When the players hit the ground in the end zone, the officials determined that both Tate and Jennings had possession of the ball. Under the rule for simultaneous catch, the ball belongs to Tate, the offensive player. The result of the play was a touchdown.
Replay Official Howard Slavin stopped the game for an instant replay review. The aspects of the play that were reviewable included if the ball hit the ground and who had possession of the ball. In the end zone, a ruling of a simultaneous catch is reviewable. That is not the case in the field of play, only in the end zone.
Referee Wayne Elliott determined that no indisputable visual evidence existed to overturn the call on the field, and as a result, the on-field ruling of touchdown stood. The NFL Officiating Department reviewed the video today and supports the decision not to overturn the on-field ruling following the instant replay review.
The result of the game is final.
Applicable rules to the play are as follows:
A player (or players) jumping in the air has not legally gained possession of the ball until he satisfies the elements of a catch listed here.
Rule 8, Section 1, Article 3 of the NFL Rule Book defines a catch:
A forward pass is complete (by the offense) or intercepted (by the defense) if a player, who is inbounds:
(a) secures control of the ball in his hands or arms prior to the ball touching the ground; and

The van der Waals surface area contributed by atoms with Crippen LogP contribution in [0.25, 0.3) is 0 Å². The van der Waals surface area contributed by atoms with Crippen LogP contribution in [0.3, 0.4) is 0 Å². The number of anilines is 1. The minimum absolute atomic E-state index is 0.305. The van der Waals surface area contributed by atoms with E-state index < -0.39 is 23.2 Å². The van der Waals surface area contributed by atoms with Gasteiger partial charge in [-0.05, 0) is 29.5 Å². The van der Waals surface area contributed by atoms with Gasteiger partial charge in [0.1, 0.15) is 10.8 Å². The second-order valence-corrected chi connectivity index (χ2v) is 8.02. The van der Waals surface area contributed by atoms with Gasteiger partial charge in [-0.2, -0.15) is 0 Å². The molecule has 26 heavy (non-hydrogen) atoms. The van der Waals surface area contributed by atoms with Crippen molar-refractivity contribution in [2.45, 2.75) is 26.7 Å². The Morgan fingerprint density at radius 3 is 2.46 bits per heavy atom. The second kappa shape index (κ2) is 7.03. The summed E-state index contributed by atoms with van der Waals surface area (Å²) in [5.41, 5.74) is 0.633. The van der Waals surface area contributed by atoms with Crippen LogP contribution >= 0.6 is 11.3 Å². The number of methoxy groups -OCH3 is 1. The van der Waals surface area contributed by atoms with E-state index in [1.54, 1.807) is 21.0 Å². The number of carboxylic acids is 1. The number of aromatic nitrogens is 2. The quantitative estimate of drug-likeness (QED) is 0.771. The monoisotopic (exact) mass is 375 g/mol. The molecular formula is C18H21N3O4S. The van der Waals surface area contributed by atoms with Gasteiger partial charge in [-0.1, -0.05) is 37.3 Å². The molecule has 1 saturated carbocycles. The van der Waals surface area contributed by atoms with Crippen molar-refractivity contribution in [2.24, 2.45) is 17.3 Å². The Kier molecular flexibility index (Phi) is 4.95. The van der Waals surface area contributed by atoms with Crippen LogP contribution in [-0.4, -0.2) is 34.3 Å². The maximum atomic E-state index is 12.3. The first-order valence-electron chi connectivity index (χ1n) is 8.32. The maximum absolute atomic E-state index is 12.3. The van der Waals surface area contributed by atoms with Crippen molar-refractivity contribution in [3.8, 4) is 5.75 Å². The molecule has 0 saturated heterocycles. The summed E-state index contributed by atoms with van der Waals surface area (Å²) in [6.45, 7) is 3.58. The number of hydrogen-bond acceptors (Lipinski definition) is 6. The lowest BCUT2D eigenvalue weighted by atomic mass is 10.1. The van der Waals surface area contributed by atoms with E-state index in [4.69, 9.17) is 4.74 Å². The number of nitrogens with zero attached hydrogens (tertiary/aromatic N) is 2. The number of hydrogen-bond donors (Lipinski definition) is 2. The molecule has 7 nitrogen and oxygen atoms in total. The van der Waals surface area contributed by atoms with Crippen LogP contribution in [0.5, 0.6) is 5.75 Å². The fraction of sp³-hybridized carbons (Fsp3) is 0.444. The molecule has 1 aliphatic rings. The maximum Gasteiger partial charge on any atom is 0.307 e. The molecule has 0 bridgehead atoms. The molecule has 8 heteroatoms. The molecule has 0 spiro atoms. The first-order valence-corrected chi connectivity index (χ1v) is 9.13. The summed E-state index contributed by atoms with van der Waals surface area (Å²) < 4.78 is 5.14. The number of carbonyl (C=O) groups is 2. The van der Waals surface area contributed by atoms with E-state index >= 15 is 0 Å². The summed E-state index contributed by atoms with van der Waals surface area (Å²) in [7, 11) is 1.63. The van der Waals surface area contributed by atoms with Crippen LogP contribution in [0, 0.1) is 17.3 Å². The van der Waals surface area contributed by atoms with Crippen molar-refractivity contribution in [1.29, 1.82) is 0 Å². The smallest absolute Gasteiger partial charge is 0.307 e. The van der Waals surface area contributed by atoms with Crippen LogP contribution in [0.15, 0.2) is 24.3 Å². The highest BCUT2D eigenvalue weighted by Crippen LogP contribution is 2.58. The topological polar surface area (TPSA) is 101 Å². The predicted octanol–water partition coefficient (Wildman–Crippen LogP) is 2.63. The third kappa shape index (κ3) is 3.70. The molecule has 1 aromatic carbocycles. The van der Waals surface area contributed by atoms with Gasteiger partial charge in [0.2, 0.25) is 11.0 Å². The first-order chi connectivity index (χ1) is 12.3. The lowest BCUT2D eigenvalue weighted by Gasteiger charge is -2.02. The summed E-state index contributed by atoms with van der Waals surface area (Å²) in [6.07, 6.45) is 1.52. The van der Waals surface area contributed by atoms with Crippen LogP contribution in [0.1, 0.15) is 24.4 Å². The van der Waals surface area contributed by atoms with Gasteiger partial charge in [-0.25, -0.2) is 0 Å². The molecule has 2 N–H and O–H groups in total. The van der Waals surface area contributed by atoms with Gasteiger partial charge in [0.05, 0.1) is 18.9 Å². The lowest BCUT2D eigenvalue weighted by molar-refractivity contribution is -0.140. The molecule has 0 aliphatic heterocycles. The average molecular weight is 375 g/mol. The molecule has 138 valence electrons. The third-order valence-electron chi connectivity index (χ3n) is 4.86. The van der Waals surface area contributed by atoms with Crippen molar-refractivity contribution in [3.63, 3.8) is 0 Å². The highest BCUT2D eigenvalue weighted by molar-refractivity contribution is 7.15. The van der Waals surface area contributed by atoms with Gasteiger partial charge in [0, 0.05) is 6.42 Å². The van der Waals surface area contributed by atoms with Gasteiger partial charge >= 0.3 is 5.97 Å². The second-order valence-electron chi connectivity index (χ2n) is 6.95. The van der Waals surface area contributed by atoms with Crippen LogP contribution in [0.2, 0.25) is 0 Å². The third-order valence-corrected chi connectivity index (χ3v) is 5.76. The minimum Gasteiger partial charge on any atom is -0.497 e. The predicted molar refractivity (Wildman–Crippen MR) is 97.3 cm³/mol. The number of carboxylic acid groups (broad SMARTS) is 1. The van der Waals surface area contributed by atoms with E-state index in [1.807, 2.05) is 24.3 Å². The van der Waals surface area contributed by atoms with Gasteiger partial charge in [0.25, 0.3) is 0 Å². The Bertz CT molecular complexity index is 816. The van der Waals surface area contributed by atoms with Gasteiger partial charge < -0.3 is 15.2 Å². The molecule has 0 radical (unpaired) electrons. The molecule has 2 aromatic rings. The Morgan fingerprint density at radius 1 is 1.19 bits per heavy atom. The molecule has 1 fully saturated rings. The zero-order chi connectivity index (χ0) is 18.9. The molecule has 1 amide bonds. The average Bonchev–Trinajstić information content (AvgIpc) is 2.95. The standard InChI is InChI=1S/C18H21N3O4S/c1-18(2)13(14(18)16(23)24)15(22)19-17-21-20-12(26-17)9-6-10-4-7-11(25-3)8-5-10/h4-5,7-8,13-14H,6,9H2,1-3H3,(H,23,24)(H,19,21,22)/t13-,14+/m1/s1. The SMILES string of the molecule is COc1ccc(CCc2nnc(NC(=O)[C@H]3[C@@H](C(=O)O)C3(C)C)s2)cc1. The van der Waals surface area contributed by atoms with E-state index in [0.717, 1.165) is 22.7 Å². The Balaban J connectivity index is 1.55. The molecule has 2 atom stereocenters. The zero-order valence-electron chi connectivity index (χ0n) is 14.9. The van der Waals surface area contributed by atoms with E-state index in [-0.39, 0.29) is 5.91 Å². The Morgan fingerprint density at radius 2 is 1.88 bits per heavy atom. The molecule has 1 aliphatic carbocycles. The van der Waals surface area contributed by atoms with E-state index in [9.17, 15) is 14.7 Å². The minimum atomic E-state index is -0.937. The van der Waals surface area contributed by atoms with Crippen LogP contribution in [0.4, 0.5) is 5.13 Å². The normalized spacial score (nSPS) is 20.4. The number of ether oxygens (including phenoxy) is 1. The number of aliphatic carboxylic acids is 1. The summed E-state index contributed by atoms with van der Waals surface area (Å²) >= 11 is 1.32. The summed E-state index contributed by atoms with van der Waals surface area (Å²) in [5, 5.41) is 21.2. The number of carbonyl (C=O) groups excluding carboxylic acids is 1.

(b) touches the ground inbounds with both feet or with any part of his body other than his hands; and
(c) maintains control of the ball long enough, after (a) and (b) have been fulfilled, to enable him to perform any act common to the game (i.e., maintaining control long enough to pitch it, pass it, advance with it, or avoid or ward off an opponent, etc.).
When a player (or players) is going to the ground in the attempt to catch a pass, Rule 8, Section 1, Article 3, Item 1 states:
Player Going to the Ground. If a player goes to the ground in the act of catching a pass (with or without contact by an opponent), he must maintain control of the ball throughout the process of contacting the ground, whether in the field of play or the end zone. If he loses control of the ball, and the ball touches the ground before he regains control, the pass is incomplete. If he regains control prior to the ball touching the ground, the pass is complete.
Rule 8, Section 1, Article 3, Item 5 states:
Simultaneous Catch. If a pass is caught simultaneously by two eligible opponents, and both players retain it, the ball belongs to the passers. It is not a simultaneous catch if a player gains control first and an opponent subsequently gains joint control. If the ball is muffed after simultaneous touching by two such players, all the players of the passing team become eligible to catch the loose ball.